The Hague: Netherlands observed a day of national mourning on Wednesday for the victims of Malaysia Airlines flight MH17 crash in eastern Ukraine.
This was the first time the country had observed a day of national mourning since 1962.
Flags flew at half-mast on all main buildings of the central government, municipalities and provinces, and at Dutch diplomatic missions abroad, Xinhua reported.
Church bells will ring at different times of the day and for five minutes before the first aircraft with the bodies of the victims arrives in Eindhoven around 4 p.m.
After the plane lands, a minute's silence will be observed nationwide. The government has not stipulated that shops should close or events be cancelled.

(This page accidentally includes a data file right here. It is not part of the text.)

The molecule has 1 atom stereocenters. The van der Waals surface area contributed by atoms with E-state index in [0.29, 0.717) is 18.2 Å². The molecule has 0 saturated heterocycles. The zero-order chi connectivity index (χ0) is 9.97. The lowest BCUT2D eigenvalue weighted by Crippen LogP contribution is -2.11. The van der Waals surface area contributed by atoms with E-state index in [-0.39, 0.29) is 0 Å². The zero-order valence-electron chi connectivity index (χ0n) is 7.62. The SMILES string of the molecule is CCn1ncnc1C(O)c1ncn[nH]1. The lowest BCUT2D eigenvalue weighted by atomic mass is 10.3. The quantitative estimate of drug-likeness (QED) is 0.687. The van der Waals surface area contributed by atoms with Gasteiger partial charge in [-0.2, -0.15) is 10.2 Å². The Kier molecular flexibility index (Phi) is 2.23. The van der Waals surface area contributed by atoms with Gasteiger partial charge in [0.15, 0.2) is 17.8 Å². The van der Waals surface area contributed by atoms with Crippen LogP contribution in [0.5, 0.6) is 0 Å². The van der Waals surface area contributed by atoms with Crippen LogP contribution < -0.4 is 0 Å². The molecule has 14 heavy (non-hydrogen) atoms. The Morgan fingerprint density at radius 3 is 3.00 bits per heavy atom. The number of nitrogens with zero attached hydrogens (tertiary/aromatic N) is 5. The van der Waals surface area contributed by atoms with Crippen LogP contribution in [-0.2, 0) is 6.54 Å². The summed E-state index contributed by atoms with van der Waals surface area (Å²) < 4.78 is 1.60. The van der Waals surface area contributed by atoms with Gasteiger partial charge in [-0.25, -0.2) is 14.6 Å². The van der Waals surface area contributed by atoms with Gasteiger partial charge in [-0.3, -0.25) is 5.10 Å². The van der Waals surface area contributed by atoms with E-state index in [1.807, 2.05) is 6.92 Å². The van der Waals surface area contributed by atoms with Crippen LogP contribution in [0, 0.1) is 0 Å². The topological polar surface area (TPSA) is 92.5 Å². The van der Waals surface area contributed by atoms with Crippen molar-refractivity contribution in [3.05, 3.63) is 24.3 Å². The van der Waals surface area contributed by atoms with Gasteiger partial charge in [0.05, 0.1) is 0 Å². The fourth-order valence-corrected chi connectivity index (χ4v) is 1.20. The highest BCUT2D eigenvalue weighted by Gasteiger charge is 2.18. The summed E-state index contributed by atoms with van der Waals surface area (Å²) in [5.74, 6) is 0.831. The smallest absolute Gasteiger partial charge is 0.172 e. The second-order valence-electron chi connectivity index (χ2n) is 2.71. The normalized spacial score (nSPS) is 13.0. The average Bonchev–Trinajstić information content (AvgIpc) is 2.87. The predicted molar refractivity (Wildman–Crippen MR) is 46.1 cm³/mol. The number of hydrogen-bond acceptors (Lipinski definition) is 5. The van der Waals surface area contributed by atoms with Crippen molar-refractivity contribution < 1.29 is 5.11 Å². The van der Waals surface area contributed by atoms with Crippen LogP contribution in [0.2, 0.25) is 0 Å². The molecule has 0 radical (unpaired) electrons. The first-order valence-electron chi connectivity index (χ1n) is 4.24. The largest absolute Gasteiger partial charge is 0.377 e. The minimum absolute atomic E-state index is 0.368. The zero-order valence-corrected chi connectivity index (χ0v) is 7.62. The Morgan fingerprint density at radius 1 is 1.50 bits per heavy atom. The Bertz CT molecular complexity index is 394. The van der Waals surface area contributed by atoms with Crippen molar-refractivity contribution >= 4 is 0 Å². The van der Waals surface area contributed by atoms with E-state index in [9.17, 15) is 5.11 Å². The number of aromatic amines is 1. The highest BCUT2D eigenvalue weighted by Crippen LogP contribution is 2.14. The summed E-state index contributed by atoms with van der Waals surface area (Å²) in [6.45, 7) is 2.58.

A special prayer service will be held at St. George Church in Amersfoort, broadcast live on Dutch television while a silent march is scheduled to take place in Amsterdam in the evening.
Flight MH17, while flying from Amsterdam to Kuala Lumpur, crashed last Thursday in the Donetsk region of eastern Ukraine, killing all 283 passengers and 15 crew on board. The dead included 193 Dutch nationals.
Reports indicated that the Boeing 777 crashed after being hit by a missile. US President Barack Obama said initial investigations showed that the missile was fired from an area in Ukraine controlled by anti-Kiev militants.
The Netherlands does not have a tradition of national mourning days, but various political parties requested for it on Monday as a way to commemorate the victims and Prime Minister Mark Rutte said: "If the need arises, we can change that."
It was announced on Tuesday that Wednesday would be designated a day of national mourning.
The last day of national mourning was Dec 8, 1962, the day when late Queen Wilhelmina was interred. On that day many events were cancelled across the country.